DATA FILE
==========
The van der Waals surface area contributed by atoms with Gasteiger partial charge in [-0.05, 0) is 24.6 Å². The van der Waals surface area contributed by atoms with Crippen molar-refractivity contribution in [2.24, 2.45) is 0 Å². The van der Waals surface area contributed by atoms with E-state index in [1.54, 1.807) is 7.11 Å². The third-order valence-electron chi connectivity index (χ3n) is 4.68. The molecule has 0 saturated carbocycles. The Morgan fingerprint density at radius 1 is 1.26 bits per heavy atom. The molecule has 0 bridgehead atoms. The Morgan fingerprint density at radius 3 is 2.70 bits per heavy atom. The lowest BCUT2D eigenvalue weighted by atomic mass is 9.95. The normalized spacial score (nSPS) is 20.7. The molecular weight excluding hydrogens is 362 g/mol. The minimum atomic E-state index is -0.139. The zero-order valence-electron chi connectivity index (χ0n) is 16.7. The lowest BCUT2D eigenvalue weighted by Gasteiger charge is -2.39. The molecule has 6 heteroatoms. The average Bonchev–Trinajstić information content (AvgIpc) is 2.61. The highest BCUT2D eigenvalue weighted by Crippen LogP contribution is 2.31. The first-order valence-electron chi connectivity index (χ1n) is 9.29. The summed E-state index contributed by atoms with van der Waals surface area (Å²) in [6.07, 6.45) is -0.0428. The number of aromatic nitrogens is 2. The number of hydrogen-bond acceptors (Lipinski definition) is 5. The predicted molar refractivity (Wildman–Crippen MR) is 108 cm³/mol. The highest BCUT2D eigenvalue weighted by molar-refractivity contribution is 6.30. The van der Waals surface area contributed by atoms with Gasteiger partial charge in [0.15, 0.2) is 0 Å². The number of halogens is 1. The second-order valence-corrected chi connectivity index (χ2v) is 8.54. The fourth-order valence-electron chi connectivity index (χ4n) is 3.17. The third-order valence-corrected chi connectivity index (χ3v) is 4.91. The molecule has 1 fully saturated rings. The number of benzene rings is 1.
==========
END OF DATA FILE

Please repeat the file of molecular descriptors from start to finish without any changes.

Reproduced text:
The van der Waals surface area contributed by atoms with Gasteiger partial charge in [-0.05, 0) is 24.6 Å². The van der Waals surface area contributed by atoms with Crippen molar-refractivity contribution in [2.24, 2.45) is 0 Å². The van der Waals surface area contributed by atoms with E-state index in [1.54, 1.807) is 7.11 Å². The third-order valence-electron chi connectivity index (χ3n) is 4.68. The molecule has 0 saturated carbocycles. The Morgan fingerprint density at radius 1 is 1.26 bits per heavy atom. The molecule has 0 bridgehead atoms. The Morgan fingerprint density at radius 3 is 2.70 bits per heavy atom. The lowest BCUT2D eigenvalue weighted by atomic mass is 9.95. The normalized spacial score (nSPS) is 20.7. The molecular weight excluding hydrogens is 362 g/mol. The minimum atomic E-state index is -0.139. The zero-order valence-electron chi connectivity index (χ0n) is 16.7. The lowest BCUT2D eigenvalue weighted by Gasteiger charge is -2.39. The molecule has 6 heteroatoms. The average Bonchev–Trinajstić information content (AvgIpc) is 2.61. The highest BCUT2D eigenvalue weighted by Crippen LogP contribution is 2.31. The first-order valence-electron chi connectivity index (χ1n) is 9.29. The summed E-state index contributed by atoms with van der Waals surface area (Å²) in [6.07, 6.45) is -0.0428. The number of aromatic nitrogens is 2. The number of hydrogen-bond acceptors (Lipinski definition) is 5. The predicted molar refractivity (Wildman–Crippen MR) is 108 cm³/mol. The highest BCUT2D eigenvalue weighted by molar-refractivity contribution is 6.30. The van der Waals surface area contributed by atoms with Gasteiger partial charge in [0.15, 0.2) is 0 Å². The number of halogens is 1. The second-order valence-corrected chi connectivity index (χ2v) is 8.54. The fourth-order valence-electron chi connectivity index (χ4n) is 3.17. The third-order valence-corrected chi connectivity index (χ3v) is 4.91. The molecule has 1 fully saturated rings. The number of benzene rings is 1.